My friend and I went to San Francisco today, to see the Frida Kahlo exhibit at SFMOMA and the new Contemporary Jewish Museum. Both were interesting, but the highlight of the day was visiting the San Francisco Museum of Craft and Folk Art, which has relocated from its former location at Fort Mason to it's new location in the SF Yerba Buena Museum District.
SFMOCFA's current show is American Symbols: From Lady Liberty to the Stars and Stripes. This exhibit features American folk art and crafts with Lady Liberty, Uncle Sam, or the American Eagle designs, but the Flag dominated the exhibit. I learned that the exact pattern of the stars was not specified prior to 1912, so there are several flags in the exhibit that do not follow the "standard design".
I quilt and crochet, so I studied the modern quilt, crazy quilt, filet-crochet, and penny-stitch flags very closely. I also collect stamps, so I was overjoyed to see a flag (see above) made from red stamps, postmarks (cut from white envelopes), and blue stamps. Many of the postmarks encouraged people to WWII War Bonds. My friend was particularly moved by the Lakota Gauntlet Gloves and the Cheyenne Flag Moccasins, incorporating the US Flag in Native American Pow-Wow regalia. And everyone stopped to admire the gorgeous 1912 Japanese-American Friendship Kimono (delivered to President Taft along with the Cherry Trees that line the Potomac).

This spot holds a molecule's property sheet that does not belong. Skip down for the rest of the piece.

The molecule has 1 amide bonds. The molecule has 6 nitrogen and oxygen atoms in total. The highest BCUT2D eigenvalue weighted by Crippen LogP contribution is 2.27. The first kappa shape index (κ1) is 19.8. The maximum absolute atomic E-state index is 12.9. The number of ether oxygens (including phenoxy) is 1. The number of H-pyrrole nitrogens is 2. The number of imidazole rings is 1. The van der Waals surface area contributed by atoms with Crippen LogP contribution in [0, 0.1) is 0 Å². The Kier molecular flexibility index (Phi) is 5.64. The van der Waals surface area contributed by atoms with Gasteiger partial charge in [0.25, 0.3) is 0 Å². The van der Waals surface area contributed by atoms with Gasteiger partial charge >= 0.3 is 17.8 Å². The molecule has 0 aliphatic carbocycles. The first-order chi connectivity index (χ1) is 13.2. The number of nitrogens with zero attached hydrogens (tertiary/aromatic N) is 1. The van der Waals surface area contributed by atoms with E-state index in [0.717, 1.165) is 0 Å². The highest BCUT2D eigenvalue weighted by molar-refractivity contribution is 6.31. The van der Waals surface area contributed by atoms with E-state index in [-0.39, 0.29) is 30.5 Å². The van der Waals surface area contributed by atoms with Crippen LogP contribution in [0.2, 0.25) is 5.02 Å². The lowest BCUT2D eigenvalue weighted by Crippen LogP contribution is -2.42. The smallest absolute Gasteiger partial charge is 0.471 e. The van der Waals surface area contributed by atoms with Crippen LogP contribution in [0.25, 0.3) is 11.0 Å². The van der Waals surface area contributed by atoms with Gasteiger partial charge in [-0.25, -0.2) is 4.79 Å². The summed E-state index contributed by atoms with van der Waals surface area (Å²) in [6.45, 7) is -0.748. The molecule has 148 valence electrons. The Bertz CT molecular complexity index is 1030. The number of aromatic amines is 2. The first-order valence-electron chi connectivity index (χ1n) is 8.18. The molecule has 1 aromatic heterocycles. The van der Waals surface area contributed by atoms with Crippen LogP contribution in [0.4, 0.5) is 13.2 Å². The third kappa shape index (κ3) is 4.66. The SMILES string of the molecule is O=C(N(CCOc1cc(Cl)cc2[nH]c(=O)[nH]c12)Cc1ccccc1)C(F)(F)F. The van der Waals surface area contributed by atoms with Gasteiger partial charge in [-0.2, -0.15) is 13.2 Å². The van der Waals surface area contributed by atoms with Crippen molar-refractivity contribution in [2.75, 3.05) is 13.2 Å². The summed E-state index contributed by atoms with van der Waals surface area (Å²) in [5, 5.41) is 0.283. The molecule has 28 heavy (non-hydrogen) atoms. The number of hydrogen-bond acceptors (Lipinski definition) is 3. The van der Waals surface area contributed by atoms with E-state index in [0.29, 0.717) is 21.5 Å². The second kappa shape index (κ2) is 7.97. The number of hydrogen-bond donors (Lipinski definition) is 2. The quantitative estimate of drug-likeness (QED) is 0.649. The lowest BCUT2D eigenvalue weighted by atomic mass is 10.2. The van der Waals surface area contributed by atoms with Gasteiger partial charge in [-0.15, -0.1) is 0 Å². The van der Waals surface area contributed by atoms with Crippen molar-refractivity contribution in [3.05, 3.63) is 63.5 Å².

Many of the items in the show were collected by artist/educator (and Eagle Scout) Kit Hinrichs. For more about Kit Hinrich's Americana collection, see: STUDIO MADE FOR THE STARS AND STRIPES. Also checkout Kit Hinrichs' books: 100 American Flags: A Unique Collection of Old Glory Memorabilia (2008) and Long May She Wave: A Graphic History of the American Flag (2001). Kit Hinrichs is also participating in a new exhibit, Thoughts on Democracy, now on display at the Wolfsonian Museum, FL.
Whether you are in California, Florida, cyberspace, or your local bookstore, please see Kit Hinricks art and collections--you will learn a lot about Americana. When you are in San Francisco, visit San Francisco Museum of Craft and Folk Art--you will see great art!